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The replacement of the 986 rear control arm has been covered in previous treads. This post describes the possible REPAIR of the rear control arm. You might as well try it since you can allways by a new part if this fix does not work. First remove the control arm. Clean the control arm and remove the rubber gators covering the main bushing ( 2 ). Then support the bottom of the bushing housing with a large socket to where the only contact is on the bottom crimp. Then use a 1/8" flat punch and lightly dent the roll crimp around the entire circumfence to tighten the original crimp to take out the axial plat that causes the noise. Note that only ONE side needs this treatment. Lubricate the ball joint and reattach the protective rubber gators. Reinstall the control arm and test drive your quiet Boxster. I did this repair on my 2003 Boxster S last year, 3000 miles ago and it is still performing as new. Saved $ 600.00 in parts. :clapping: , Acomplish this repair at your own risk!post-21285-1212784861_thumb.jpg[

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Hi Boxsterfahrer,

I was wondering if you notice the condition of the rubber bushing in the control arm. Was it damage, cracked, or worn? It sounds like your problem was a floating bushing and was corrected by seating it more firmly in the control arm.

I haven't looked at the control arm myself but the dealer said it was broken and needed replacing. I'm going to check to see how broken it is.

Thanks for sharing your experience.

Jones

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Hi Boxsterfahrer,

I was wondering if you notice the condition of the rubber bushing in the control arm. Was it damage, cracked, or worn? It sounds like your problem was a floating bushing and was corrected by seating it more firmly in the control arm.

I haven't looked at the control arm myself but the dealer said it was broken and needed replacing. I'm going to check to see how broken it is.

Thanks for sharing your experience.

Jones

The rubber seal was in perfect condition and I believe that the problem is a less then perfect crimp leading to some slight radial play.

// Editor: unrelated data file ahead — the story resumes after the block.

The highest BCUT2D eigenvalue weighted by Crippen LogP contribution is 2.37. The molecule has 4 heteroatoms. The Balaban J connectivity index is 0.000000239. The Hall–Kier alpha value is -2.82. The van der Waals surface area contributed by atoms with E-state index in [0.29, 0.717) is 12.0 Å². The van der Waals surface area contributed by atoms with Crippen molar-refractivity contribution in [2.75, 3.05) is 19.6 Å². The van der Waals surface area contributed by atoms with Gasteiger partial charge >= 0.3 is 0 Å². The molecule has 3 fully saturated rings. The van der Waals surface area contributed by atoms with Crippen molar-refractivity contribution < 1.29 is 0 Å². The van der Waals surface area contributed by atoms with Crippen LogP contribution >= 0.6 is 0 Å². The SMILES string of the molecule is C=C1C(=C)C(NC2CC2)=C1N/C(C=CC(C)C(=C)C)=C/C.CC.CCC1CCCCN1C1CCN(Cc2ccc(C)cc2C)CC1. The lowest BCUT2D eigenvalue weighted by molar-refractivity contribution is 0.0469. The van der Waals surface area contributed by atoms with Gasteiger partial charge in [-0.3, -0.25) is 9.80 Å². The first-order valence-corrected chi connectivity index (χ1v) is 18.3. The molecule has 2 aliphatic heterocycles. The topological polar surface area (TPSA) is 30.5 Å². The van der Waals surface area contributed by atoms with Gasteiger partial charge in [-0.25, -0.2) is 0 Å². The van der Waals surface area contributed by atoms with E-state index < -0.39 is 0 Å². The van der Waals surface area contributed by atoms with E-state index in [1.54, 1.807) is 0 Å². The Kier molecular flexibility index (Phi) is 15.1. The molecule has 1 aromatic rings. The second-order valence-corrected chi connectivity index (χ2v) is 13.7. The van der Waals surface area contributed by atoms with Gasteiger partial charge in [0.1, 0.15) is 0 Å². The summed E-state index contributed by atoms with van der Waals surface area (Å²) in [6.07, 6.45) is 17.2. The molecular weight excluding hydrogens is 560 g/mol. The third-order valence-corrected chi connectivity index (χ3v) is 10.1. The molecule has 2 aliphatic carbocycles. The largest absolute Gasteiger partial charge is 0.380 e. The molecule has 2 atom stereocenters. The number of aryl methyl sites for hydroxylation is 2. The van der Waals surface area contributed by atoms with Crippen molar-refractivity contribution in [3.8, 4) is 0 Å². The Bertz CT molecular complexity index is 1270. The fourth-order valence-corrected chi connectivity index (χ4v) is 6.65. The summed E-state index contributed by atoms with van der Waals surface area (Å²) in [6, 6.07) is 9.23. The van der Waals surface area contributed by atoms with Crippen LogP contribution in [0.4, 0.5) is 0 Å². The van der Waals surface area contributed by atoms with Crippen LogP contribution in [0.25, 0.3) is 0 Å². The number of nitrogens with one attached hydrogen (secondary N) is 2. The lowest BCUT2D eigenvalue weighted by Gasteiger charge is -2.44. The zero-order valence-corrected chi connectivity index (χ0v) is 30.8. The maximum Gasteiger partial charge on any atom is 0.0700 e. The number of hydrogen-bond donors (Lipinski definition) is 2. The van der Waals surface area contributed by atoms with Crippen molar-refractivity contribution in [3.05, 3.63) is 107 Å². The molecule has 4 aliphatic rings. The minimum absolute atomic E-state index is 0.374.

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Boxsterfahrer,

How difficult is it to remove the control arm to do what you're suggesting? Is it necessary to get the rear end aligned afterwords?

Joe

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Boxsterfahrer,

How difficult is it to remove the control arm to do what you're suggesting? Is it necessary to get the rear end aligned afterwords?

Joe

Remove the rear wheel. Then remove the Trailing Arm ( item 8 in the parts fiche ) by removing one M 14x 1.5 Nut and M14x1.5X75 mm bolt close to the wheel carrier and the second bolt M14x1.5x90 mm fastening the control arm to the car body. The nut in the upper part is fixed and the bolt can be removed by using a socket from the bottom. Then simply remove the Trailing Arm and repair per my instruction. Install by installing the bolt at the car body first and then use a 2nd jack to raise the wheel carrier to make the insertion of the 2nd bolt by the wheel carrier easier. Both bolts should be torqued to 118 ft-lb. Good luck and let us know how it works for you. Your wheel alignment should be ok.

Edited by Boxsterfahrer

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How in the h*** does one get a torque wrench in to torque the bolt at the car body? There's barely enough room for a ratchet wrench?

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How in the h*** does one get a torque wrench in to torque the bolt at the car body? There's barely enough room for a ratchet wrench?

You need to use a socket wrench and an extension and insert the socket from the bottom up. You may need to use a open or 12 point wrench to hold the nut on the upper side, although on my car that was not needed since the nut was captive and did not turn.

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So, that must mean that you have to remove the plastic shield to allow for more room.

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Another question, the rubber gators. What's the trick/secret in getting the bottom O ring back on the gator. The top one is no problem.

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Another question, the rubber gators. What's the trick/secret in getting the bottom O ring back on the gator. The top one is no problem.

Answer1: Yes, remove the plastic rock shield for easy access.

Answer2: Steel keeper for top and bottom rubber gaitor. Try to separate the steel keeper and hold one end in the groove and then unwind the remaining spring while getting it in the groove. The ring is basically built like a Slinky that is tightly compressed. A second person might be able to assost you or just use a saftey wire wound around the gator groove to hold it in place.

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Well, Boxsterfahrer, your diy seems to have worked. I don't hear the chattering. At least I don't think I do. Kind of like when one has a pebble in their shoe and it's removed. There's the feeling that it's still there. I'm waiting for the **** noise to reappear. Meanwhile, so far so good. Thanks for the diy and the help.

Edited by cayvman

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HI I know this post is old but I thought I would give it a shot! Your instructions and details are spot on and although my repair has improved things the rumbling noise is still there. Its odd how such a small joint can cause that amount of noise over cracks and gravel like surfaces,yet over large holes its silent. Anyway if anything its made me 80% certain that I need to replace the whole arm, its frustrating as the arm itself is fine its just the poor design of the joint.

Anyway thanks for your post and advice.

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